Tuesday, May 20, 2014

HOA Home Owner's Wallets Emptied Over Fees

HOA dues, transfer fees, debt collection fees, special assessments, legal fees (law suits and HOA lawyers) can become overwhelming and home owners have little control over any of these financial obligations.  Worse yet, if these fees and assessments aren't paid on time you can be fined without limit and have your home foreclosed for the smallest amount.  Add to this the infamous $100 a month debt notification letters from the HOA lawyers that are not contestable.  Try to sell your home in an HOA and you can be assessed a transfer fee ranging from $150 to over $1,000 without any justification or explanation.  If you don't pay it you can't sell the home.  Then you can be stuck for the cost of your HOA Board entering into costly litigation or a capital improvement projects without home owner knowledge or approval resulting in thousands, if not tens of thousands, of dollars in special assessments.  If the HOA Board is reckless with finances and drains the reserve funds all home owners can be assessed an amount to replenish the fund and this can be very substantial: don't pay it and the amount owed will compound and also can lead to foreclosure.  Your monthly HOA fee can also increase without home owner approval and without limit and it's pay it, pay it on time, or more excessive fees and assessments.  One more thought about all these HOA fees if you live in a gated community.  Even though you pay county and other state and local taxes for street maintenance and snow removal, the local governmental entity will not provide snow removal or street maintenance and repair in your HOA (you pay through HOA dues).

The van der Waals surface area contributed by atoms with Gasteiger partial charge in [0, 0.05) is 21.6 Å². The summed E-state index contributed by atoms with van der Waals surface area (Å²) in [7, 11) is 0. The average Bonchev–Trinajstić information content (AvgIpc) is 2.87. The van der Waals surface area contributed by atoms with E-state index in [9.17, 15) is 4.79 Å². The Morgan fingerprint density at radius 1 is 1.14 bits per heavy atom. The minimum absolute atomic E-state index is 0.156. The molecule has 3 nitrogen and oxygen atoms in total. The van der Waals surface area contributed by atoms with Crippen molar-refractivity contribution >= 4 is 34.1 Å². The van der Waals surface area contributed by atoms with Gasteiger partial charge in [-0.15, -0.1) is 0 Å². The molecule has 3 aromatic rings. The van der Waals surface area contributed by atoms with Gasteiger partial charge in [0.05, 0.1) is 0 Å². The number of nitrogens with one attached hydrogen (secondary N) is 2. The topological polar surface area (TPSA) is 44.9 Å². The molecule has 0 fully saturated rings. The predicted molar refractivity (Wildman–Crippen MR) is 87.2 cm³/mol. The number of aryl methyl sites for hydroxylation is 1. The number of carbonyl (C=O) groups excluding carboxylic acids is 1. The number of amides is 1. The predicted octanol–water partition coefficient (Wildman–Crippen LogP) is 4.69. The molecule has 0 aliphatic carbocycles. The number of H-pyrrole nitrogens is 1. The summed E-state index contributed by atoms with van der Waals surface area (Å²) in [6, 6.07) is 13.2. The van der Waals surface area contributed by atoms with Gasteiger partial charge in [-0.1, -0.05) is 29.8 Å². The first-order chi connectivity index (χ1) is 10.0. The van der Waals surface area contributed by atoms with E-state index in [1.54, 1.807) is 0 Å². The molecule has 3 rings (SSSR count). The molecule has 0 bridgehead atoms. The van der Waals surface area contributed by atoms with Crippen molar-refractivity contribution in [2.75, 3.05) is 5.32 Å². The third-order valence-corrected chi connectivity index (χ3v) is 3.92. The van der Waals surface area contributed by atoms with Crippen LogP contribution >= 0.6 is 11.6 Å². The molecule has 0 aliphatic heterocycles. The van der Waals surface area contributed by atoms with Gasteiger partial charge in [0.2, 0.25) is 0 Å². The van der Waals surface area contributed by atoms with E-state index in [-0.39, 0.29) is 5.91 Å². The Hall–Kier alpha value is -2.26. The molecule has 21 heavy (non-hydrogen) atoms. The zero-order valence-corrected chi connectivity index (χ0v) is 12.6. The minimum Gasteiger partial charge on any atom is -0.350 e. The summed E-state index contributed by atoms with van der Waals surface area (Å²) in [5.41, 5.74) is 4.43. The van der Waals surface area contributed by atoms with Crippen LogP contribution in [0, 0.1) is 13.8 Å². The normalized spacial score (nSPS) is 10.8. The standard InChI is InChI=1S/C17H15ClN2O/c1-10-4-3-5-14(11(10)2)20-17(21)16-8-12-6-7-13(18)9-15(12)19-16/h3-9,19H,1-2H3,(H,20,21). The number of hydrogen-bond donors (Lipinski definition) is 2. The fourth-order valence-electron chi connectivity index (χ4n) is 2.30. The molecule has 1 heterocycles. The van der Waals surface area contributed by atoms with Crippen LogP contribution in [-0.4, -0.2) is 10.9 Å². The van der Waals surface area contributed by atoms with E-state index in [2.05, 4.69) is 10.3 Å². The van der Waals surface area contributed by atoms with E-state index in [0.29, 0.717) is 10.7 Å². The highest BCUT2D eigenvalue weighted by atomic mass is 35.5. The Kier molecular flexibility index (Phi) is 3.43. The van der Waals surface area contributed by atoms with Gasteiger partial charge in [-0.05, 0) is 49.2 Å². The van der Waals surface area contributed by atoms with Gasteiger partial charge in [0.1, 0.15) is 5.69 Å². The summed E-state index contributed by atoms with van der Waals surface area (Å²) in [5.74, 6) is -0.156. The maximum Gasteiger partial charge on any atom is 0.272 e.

Most HOA dues and assessments are legitimate and support the operations and maintenance of the community.  It is also true that what one home owner doesn't pay in dues others must make up for so reasonable penalties are appropriate.  However, the abusive and reckless authority of some HOA Boards in (mis)managing a community are weakly constrained by HOA governing documents or State law.  These ruling documents mostly require home owners to contest HOA Board behavior and burdensome assessments in our costly, litigious, and time consuming court system.  Thus HOA law enforcement from the home owners perspective involves the limited financial resources of a home owner against the unlimited bank account of the HOA: a pay to play legal system favoring HOA Boards.
The HOA living environment can provide home owners with a rewarding life style.  Most communities involve some form of HOA governance and it is mostly impossible to buy a home in a new development without an HOA.  Understanding HOA governance and home owner's rights and financial responsibilities prior to moving into an HOA is incumbent upon the home buyer and will mitigate post purchase problems.

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